Nutritionally, beans are an excellent source of complex carbohydrates and fiber. Most Americans do not get enough fiber in their diets. Beans lower cholesterol and prevent blood sugar levels from rising too rapidly after a meal, which means they're good for people with diabetes. They contribute to heart health with significant amounts of antioxidants, folic acid, vitamin B6 and magnesium. AND beans are protective against cancer. There was a study done on 90,000 women and the researchers found a significantly reduced rate of breast cancer in the women who had a higher intake of beans and lentils. Two or more servings a week was associated with a 24% reduced risk! (Encyclopedia of Healing Foods, Murray, 2005)

Black Bean Soup with Chipotle Chiles
adapted from Bon Appetit, March 2004, but pretty much left intact

The best thing about this recipe, other than the taste, is that you can put it in the crock pot and forget about it. AND for those of you who forget to soak your beans the night before, this recipe rocks as there is no presoaking needed. In addition, it's inexpensive, feeds way more than than the 6 people listed in the recipe header, and can be frozen. We even used some as a dip.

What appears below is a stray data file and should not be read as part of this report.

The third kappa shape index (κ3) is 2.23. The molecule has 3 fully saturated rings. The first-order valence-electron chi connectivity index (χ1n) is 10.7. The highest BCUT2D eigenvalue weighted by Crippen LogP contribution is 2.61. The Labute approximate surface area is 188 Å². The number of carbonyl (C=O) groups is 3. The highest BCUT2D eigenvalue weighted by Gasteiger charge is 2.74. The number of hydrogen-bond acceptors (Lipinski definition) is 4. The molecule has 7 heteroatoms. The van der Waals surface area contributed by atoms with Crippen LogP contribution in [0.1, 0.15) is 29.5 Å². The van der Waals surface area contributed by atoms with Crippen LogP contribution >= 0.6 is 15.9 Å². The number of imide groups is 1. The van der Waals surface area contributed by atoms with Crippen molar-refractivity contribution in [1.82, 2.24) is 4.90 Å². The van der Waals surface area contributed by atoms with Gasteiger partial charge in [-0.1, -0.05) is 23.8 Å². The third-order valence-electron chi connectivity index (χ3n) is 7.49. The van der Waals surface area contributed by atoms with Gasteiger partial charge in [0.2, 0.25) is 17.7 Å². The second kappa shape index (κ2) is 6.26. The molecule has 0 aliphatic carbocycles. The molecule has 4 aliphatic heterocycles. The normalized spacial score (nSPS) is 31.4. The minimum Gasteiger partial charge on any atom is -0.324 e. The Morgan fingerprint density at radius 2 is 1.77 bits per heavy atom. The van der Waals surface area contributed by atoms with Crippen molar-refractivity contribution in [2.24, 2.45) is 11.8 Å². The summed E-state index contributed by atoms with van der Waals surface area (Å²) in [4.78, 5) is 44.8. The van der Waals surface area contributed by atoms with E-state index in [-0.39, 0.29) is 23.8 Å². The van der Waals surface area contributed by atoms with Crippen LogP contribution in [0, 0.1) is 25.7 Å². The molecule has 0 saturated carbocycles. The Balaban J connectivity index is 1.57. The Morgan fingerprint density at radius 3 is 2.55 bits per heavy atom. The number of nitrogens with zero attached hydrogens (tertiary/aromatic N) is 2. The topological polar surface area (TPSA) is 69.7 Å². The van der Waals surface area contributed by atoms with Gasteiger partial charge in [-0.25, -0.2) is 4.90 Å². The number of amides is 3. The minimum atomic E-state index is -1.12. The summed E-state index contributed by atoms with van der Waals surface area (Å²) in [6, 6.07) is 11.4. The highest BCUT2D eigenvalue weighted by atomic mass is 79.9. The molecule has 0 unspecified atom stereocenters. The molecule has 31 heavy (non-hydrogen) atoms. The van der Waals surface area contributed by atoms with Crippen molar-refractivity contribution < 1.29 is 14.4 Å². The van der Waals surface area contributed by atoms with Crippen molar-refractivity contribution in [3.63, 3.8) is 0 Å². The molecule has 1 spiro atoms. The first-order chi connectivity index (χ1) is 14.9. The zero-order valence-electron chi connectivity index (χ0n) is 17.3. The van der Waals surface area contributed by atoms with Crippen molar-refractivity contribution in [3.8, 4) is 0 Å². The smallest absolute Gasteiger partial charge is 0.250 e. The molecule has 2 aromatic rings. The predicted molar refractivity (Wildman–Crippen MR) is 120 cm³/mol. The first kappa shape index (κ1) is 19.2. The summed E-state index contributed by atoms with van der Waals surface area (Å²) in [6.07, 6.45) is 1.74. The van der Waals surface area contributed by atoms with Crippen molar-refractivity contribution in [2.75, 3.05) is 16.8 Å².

Slow cooker (aka Crock Pot)
Immersion blender or regular blender


  • 1 tablespoon olive oil
  • 2 medium-size red onions, chopped
  • 1 medium-size red bell pepper, chopped
  • 1 medium-size green bell pepper, chopped
  • 4 garlic cloves, minced
  • 4 teaspoons ground cumin
  • 1 16-ounce package dried black beans
  • 1.5 tablespoons chopped canned chipotle chiles* (more to taste)
  • 3 cups hot water
  • 4 cups hot vegetable broth (preferably homemade)
  • 2 tablespoons fresh lime juice
  • 2 teaspoons coarse kosher salt
  • 1/4 teaspoon ground black pepper
Heat olive oil in large nonstick skillet over medium-high heat. Add onions and both bell peppers and sauté until beginning to brown, about 8 minutes. Add garlic and cumin; stir 1 minute. Transfer mixture to 6-quart slow cooker. Add beans and chipotles, then hot water/broth mixture. Cover and cook on high until beans are very tender, about 6 hours. Here it is important to taste for the amount of spiciness you desire. If you want more heat add some more chipotle. Use your immersion blender (aka stick blender) to puree some of the soup-don't go crazy here, it only takes a minute, you want some of the beans left whole. If you are using a traditional blender, transfer 2 cups bean mixture to blender; puree until smooth then return puree to remaining soup in slow cooker. Stir in lime juice, salt, and pepper.

Ladle soup into bowls. Serve with a dollop of plain yogurt and a few cilantro leaves on top, and a side of avocado slices, tortilla chips or a cheese quesadilla.

*Chipotle chiles canned in a spicy tomato sauce, sometimes called adobo, are available at Latin American markets and many supermarkets.